Pop culture obsessives writing for the pop culture obsessed.

Zachary Thomas Dodson’s debut novel is an easy book to admire, but it’s a tougher one to love. Following in the tradition of postmodernist metallurges of form like Mark Z. Danielewski, he’s fashioned a text that opens up into a variety of structures, playful but precise, with sweeping shifts in typographical format and layout. It evinces a graphophile’s love for the written word, rendered in a series of seemingly mimeographed handmade letters. It shines as an avatar of a different kind of book, even as the heart of the story remains at arm’s length. All the dazzling visual tricks on display serve as armor hiding an undercooked emotional core, the depths of which the author hasn’t quite figured out how to plumb.


Bats Of The Republic: An Illuminated Novel (note that even the subtitle works overtime to set it aside from your “average” book) is one of those outsize novels Sherman Alexie has referred to as “important white guy books”: large stories juggling time and space as they see-saw between far-flung characters dealing with weighty political and philosophical concepts. Starting in 2143, the narrative follows Zeke Thomas, the Texas-residing grandson of an esteemed senator in a government struggling to hold together the remnants of a collapsed civilization. A mysterious sealed letter from his grandfather triggers a mystery in which Zeke, his wife Eliza, and their friends and family all race to protect themselves against nefarious forces in the decaying city-state and solve the riddles of their pasts. Cut to 300 years earlier, where ancestor Zadock Thomas is embarking on a perilous mission to the same Texas landscape, on a mission to deliver a letter of his own, one that may hold the fate of the Texas Republic’s struggle with Mexico and the United States.

Nested between Zadock’s first-person account and Zeke’s third-person storyline lie a barrage of narrative devices, the largest (and most important) being a 19th century novel-within-the-novel, one that may hold the key to Zeke’s lineage. But there are also handwritten letters from Eliza to her friend, transcripts of voice calls recorded by an intrusive and paranoid governmental organization, and maps and illustrations made by the characters as their respective stories play out. All the structural fireworks make for great fun: Happening upon a frayed handwritten note, or a lovingly sketched image of a bat, gives the reader a sense they’re holding a beneficent Pandora’s box, the turn of a page forever releasing unexpected surprises on the other side. Additionally, the alternate-history collapse of America leads to charmingly inventive sources of electricity in Dodson’s world, mostly powered through fantastical steam-engine advancements. Bats Of The Republic feels like nothing so much as steampunk in book form—not the literary technique so much as the actual aesthetic, transmuted into a Rube Goldberg-esque contraption of a novel.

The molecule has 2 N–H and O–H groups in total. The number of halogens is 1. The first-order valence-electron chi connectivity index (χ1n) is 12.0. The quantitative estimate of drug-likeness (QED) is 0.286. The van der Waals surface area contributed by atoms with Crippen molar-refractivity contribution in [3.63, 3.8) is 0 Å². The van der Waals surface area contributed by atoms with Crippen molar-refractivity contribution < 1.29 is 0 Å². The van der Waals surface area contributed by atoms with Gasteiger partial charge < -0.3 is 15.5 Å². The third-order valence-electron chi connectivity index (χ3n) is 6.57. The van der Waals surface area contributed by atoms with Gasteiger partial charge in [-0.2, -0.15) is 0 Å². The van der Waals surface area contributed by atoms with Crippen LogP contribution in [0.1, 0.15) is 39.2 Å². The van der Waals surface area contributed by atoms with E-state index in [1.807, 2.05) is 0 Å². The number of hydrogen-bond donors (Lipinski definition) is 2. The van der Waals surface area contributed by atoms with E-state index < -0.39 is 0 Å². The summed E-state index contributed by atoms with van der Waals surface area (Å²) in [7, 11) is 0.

If only the busy story possessed similarly electric prose. At his best, Dodson possesses the soul of a Philip K. Dick disciple, wringing subtle yet charged meditations on identity and society out of a story that traffics in the paranoia of overreaching authority and the breakdown of the social compact. Yet he also seems to have appropriated some of Dick’s worst tendencies, as characters often make arbitrary or incoherent decisions, solely for the purpose of putting them into situations that can propel the narrative where it needs to go. Too often, these people seem less like fully realized beings and more like wind-up figures carrying out marching orders. Dodson fares better with his characters in centuries prior, wielding more fundamental desires—and more relatable personalities.

A sense of alienation plagues all of his characters. This is partly by design—the themes of lost connection and the struggle to understand oneself are essential to the story—but it goes beyond that. Nearly all seem to fall on the more detached side of the emotional-clarity spectrum. In one or several characters, this would be a broadening of the human palette; in everybody, it‘s a weakness of characterization. Luckily, the inventive design makes such an impact, the storylines which curlicue into irrelevance, and the clumsier plot machinations, are more easily dismissed. It’s the kind of book where a late-in-the-game addition of a character who only speaks in hackneyed phrases like, “Those who speak do not know, those who know do not speak,” simply comes across like part of the furniture. By the time actual magic starts appearing, it feels like it should’ve popped up sooner. If Bats Of The Republic shoots for profound spiritual resonance, it can be forgiven for only attaining a heady aesthetic head-trip.


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